4
   

Putting articles: the or a

 
 
Reply Wed 11 May, 2016 05:01 am
How to say, how will be better: I am fishing in the river or I am fishing in a river? And the same question: I am fishing in the lake or in a lake? Thanks
  • Topic Stats
  • Top Replies
  • Link to this Topic
Type: Question • Score: 4 • Views: 656 • Replies: 12
No top replies

 
Setanta
 
  1  
Reply Wed 11 May, 2016 05:07 am
The plausibility of such statements is questionable. Do you propose that you have answered your phone, and that you are telling your caller what you are doing right now? Either the or a can be used in such sentences. The problem is in imagining a situation in which you would make such a statement. Saying the river or the lake implies that your interlocutor will know to which river or lake you refer. Saying a river or a lake begs the question of which river or lake you are referring to. I cannot imagine a situation in which a native speaker of English would make any of those statements.
0 Replies
 
Setanta
 
  1  
Reply Wed 11 May, 2016 05:09 am
@helenlight,
helenlight wrote:
How to say, how will be better . . .


How would you say, or how would one say, and, which would be better.
0 Replies
 
dalehileman
 
  1  
Reply Wed 11 May, 2016 11:25 am
@helenlight,
Helen, "the" implies I know which river and "a," I mightn't
0 Replies
 
Tes yeux noirs
 
  -1  
Reply Wed 11 May, 2016 11:50 am
If my father spoke of dismissing someone contemptuously, he would say "I'll tell him to go and jump in the lake", and if someone had tried to trick or betray him he'd say "he tried to sell me down the river". The identities of these watery milieux were, I suppose, previously known, or else obvious to the listener (me), as "the lake into which fools should jump", and "The river down which tricksters try to sell us". Not connected, I know, but to my father (and now me, I realise) "up the Swanee" was a very bad place to end up.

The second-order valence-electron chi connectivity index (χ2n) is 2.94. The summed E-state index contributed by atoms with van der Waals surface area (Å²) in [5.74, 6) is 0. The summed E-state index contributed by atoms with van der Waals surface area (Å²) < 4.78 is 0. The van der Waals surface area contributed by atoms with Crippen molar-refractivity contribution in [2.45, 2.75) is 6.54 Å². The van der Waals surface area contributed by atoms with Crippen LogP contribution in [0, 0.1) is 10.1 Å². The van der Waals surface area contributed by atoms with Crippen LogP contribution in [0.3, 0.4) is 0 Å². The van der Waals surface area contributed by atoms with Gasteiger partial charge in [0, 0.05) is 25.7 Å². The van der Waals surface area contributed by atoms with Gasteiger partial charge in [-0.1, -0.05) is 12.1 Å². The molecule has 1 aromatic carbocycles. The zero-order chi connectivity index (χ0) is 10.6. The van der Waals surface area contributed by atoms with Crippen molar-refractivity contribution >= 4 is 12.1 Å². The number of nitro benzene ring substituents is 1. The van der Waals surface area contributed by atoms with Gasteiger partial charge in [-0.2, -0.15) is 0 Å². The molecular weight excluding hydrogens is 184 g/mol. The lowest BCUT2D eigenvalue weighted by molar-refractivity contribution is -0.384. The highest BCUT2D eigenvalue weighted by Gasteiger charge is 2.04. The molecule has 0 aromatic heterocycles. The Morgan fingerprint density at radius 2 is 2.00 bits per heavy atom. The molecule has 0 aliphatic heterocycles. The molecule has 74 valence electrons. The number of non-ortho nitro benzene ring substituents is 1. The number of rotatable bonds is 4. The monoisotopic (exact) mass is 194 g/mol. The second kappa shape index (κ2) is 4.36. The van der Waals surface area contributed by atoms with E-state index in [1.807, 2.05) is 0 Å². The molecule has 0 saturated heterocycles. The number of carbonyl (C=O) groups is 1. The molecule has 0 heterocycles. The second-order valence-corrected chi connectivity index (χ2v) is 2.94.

0 Replies
 
InfraBlue
 
  2  
Reply Wed 11 May, 2016 12:38 pm
@helenlight,
"I am fishing in the river/the lake" implies a specific river or lake.

"I am fishing in a river/a lake" does not imply a specific river or lake.
dalehileman
 
  2  
Reply Wed 11 May, 2016 01:53 pm
@InfraBlue,
Infra isn't that pretty much what I said in #.....816 above
Tes yeux noirs
 
  1  
Reply Wed 11 May, 2016 03:06 pm
@dalehileman,
Quote:
Infra isn't that pretty much what I said in #.....816 above

Yes.
dalehileman
 
  0  
Reply Wed 11 May, 2016 04:04 pm
@Tes yeux noirs,
Thank you again Tes, what would we do....
helenlight
 
  1  
Reply Mon 16 May, 2016 09:10 am
@dalehileman,
Thanks everybody for help!
helenlight
 
  1  
Reply Mon 16 May, 2016 09:11 am
Thanks everybody for help:-)
0 Replies
 
dalehileman
 
  1  
Reply Mon 16 May, 2016 12:38 pm
@helenlight,
Quote:
Thanks everybody
Entirely welcome, Helen
0 Replies
 
selectmytutor
 
  1  
Reply Wed 18 May, 2016 03:53 am
@helenlight,
I am fishing in the river and I am fishing in the lake.
0 Replies
 
 

Related Topics

deal - Question by WBYeats
Drs. = female doctor? - Question by oristarA
Let pupils abandon spelling rules, says academic - Discussion by Robert Gentel
Please, I need help. - Question by imsak
Is this sentence grammatically correct? - Question by Sydney-Strock
"come from" - Question by mcook
 
  1. Forums
  2. » Putting articles: the or a
Copyright © 2019 MadLab, LLC :: Terms of Service :: Privacy Policy :: Page generated in 0.03 seconds on 10/20/2019 at 10:21:50